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Sunday Show Wrap-Up

Doug Feith, Barack Obama, and Valentine's Day.

6:41 PM, Feb 11, 2007 • By SONNY BUNCH
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Fox News Sunday featured an interview with former Undersecretary of Defense Douglas Feith, who has taken a beating in the press recently for the way intelligence was handled in the lead up to the Iraq war. He stressed to Chris Wallace that intelligence is very rarely a slam dunk, noting "there was substantial evidence [ ] intelligence; evidence is a legal term not really appropriate here. There was a lot of information out there--intelligence is very sketchy and it's always open to interpretation. On this issue, there were people who disagreed about the intelligence." He also downplayed his office's estimate of the level of cooperation between Iraq and al Qaeda, saying "nobody in my office ever said that there was an operational relationship between Iraq and al Qaeda. It's just not correct. Words matter. People are throwing around loose allegations, vague allegations based on not reading the words carefully."

Senate Minority Leader Mitch McConnell expressed his bemusement with the media coverage of the resolution debates in the Senate. "Some journalists have reported," McConnell said, "that a vote to cut off debate was a vote to begin debate. . . . What we were insisting on, Chris, was a vote to indicate whether or not the troops should be supported should be a part of the overall Iraq debate." For a good rundown of exactly what happened in the Senate last week, read Fred Barnes's piece from this week's issue of THE WEEKLY STANDARD.

Not surprisingly, Democrat Jack Reed had a slightly different take on things: "The problem, I think, as I understand, is that they were insisting on a sixty vote margin, so that even though there would be a strong, bipartisan majority vote against the president's escalation, that would not, effectively, have passed the Senate. . . . I think at the end of the day they wanted to defeat by any means they could the resolution that Senator Warner proposed."

The roundtable addressed the various presidential campaigns, including Obama's, which officially kicked off this week. Nina Easton, from Fortune Magazine, said Obama's biggest challenge may be a former southern senator and not a former first lady: "What I find quite striking is the difference between Obama and Edwards, both trying to be the anti-Hillary candidate, and Obama is coming out saying I don't like hardball politics, and Edwards [is] playing hardball politics, and he's far more seasoned. And I think that's the race to watch." Bill Kristol and Juan Williams both shared their thoughts on the chance that Rudy Giuliani will be successful in his bid for the Republican nomination. "If we were not electing a war president in 2008, I don't think Rudy would be a viable candidate for the Republican nomination," Kristol said, but Williams is not sure the former New York City mayor can overcome his socially conservative critics: "The only way that Giuliani would have a chance, I think, is if the social conservatives fracture. I just don't think there's anyway social conservatives are going to get beyond, not only his stand on abortion, but then you come to gay rights, and his many divorces, what's required here is that there's no social conservative candidate."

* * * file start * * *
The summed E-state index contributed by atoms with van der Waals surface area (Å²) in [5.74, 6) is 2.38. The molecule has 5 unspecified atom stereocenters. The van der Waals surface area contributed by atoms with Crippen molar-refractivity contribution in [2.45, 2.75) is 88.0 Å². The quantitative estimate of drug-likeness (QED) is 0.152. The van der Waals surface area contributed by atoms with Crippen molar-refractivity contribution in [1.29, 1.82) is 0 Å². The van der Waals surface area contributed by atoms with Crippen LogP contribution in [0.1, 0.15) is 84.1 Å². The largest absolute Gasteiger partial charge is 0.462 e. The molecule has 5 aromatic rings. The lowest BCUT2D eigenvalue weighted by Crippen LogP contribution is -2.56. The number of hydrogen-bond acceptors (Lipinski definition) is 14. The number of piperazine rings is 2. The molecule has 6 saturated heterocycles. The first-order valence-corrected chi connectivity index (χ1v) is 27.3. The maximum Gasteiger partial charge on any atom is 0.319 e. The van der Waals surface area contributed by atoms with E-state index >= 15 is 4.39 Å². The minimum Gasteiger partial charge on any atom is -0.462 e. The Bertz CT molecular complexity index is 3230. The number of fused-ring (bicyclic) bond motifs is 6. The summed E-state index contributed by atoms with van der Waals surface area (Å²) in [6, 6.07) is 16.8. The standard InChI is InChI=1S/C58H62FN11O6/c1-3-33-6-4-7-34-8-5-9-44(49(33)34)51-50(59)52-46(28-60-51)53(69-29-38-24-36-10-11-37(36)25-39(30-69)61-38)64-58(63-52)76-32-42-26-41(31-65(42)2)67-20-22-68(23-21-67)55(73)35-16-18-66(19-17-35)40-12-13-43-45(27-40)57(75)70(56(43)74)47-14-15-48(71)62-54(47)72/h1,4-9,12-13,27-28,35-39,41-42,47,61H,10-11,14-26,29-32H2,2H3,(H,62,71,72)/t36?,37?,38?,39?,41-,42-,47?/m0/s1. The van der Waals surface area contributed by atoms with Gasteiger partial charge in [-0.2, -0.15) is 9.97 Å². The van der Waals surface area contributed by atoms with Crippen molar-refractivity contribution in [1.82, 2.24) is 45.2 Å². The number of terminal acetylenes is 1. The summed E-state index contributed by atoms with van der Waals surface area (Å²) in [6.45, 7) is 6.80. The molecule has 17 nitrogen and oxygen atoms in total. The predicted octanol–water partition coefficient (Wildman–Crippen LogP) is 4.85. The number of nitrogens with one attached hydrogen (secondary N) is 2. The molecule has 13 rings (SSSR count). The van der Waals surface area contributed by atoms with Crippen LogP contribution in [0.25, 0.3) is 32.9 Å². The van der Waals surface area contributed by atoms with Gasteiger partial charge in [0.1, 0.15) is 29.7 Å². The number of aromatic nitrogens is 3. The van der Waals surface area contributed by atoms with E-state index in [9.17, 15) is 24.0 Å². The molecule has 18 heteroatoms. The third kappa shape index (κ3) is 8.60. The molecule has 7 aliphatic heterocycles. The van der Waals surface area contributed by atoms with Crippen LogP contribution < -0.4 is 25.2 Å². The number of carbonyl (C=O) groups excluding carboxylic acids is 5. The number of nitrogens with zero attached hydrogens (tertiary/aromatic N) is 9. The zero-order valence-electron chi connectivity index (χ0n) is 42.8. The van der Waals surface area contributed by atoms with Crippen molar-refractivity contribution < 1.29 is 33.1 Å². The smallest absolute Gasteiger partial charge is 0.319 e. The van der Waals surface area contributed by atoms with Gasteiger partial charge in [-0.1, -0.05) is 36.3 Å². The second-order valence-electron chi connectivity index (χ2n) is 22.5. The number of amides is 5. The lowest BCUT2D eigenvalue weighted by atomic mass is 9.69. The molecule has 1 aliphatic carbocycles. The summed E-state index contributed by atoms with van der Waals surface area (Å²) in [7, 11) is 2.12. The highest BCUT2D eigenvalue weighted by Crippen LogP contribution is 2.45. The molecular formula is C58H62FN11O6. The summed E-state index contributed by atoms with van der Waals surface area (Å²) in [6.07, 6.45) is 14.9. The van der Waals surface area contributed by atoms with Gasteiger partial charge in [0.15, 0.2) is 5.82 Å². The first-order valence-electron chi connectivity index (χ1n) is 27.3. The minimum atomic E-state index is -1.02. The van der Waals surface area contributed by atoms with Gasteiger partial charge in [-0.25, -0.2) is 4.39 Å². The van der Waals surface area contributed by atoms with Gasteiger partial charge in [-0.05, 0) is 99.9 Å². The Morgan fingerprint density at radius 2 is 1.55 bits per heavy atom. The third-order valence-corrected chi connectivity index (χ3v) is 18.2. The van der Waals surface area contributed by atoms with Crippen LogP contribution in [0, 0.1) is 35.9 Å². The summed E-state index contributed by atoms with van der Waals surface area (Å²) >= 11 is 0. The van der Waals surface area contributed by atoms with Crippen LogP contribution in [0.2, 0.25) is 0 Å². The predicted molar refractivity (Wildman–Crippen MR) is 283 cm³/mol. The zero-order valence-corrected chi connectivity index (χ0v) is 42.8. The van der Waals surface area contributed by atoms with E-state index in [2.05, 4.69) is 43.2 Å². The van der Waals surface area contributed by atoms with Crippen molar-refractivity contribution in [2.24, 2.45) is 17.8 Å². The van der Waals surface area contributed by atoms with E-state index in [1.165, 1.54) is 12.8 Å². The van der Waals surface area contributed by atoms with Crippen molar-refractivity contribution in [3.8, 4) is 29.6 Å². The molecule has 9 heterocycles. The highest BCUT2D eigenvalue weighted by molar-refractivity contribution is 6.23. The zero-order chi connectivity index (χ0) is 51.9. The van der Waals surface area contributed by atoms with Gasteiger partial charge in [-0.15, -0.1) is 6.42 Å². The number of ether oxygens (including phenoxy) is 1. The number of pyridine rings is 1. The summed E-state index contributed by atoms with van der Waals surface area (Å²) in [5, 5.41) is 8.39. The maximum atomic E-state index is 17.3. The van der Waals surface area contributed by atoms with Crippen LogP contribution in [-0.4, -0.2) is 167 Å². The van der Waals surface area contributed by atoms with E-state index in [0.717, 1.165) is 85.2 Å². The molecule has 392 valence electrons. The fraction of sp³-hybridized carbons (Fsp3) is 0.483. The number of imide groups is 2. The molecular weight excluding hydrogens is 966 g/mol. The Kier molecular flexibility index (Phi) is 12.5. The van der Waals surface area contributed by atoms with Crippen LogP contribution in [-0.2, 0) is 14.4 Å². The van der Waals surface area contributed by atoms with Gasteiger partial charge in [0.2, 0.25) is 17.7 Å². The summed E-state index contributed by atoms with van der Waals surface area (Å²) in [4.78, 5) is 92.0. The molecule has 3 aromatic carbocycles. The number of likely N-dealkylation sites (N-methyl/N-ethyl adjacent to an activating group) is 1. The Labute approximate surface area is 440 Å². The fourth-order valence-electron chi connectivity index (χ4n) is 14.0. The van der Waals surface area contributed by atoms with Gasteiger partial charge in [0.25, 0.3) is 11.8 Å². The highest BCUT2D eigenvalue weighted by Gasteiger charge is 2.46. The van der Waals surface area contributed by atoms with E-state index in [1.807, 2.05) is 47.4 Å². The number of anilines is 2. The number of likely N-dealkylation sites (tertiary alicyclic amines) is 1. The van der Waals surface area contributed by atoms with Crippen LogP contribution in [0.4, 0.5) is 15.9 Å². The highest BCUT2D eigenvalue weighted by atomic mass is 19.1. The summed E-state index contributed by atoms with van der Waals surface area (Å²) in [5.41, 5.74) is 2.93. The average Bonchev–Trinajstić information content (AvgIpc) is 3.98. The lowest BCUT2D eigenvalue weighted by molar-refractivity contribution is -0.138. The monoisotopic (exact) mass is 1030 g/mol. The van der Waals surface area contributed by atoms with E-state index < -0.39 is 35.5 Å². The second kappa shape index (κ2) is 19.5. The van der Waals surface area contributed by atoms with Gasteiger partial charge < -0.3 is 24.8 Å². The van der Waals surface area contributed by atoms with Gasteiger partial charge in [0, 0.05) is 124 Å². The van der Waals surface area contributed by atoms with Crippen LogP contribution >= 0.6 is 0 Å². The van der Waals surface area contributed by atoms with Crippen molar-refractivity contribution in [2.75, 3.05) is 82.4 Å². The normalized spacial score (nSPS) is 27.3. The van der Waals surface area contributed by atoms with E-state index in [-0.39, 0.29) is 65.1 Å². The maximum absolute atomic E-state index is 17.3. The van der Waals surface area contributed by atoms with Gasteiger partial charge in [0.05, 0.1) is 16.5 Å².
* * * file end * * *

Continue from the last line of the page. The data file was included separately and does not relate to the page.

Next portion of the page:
This Week featured an interview with failed presidential candidate John Kerry. The biggest threat facing the world is obvious, according to Kerry: global warming! "The more I read, the more I study, the more compelling that issue becomes," the Boston Brahmin intoned. "We have to take action now--We have a ten year window, according to all of the scientists' consensus. . . . it means real caps, it means reducing carbon from the atmosphere, it means building our efficiency opportunities in America, it means clean coal technology." Deniers can take comfort though, as a piece in today's Times debunks the idea of a scientific "consensus."

Mike Huckabee continued his tour of the Sunday morning talk shows, and the presidential hopeful said that it shouldn't come as too big of a shock that a conservative might like music just as much as a liberal. "I take sides of issues that I think people don't expect Republicans necessarily to join up with: for example, one of my real passions is music and art in the curriculum of students. And when I talk about that, and talk about it with the passion that I do, people say 'are you a Republican?' As if Republicans don't like music."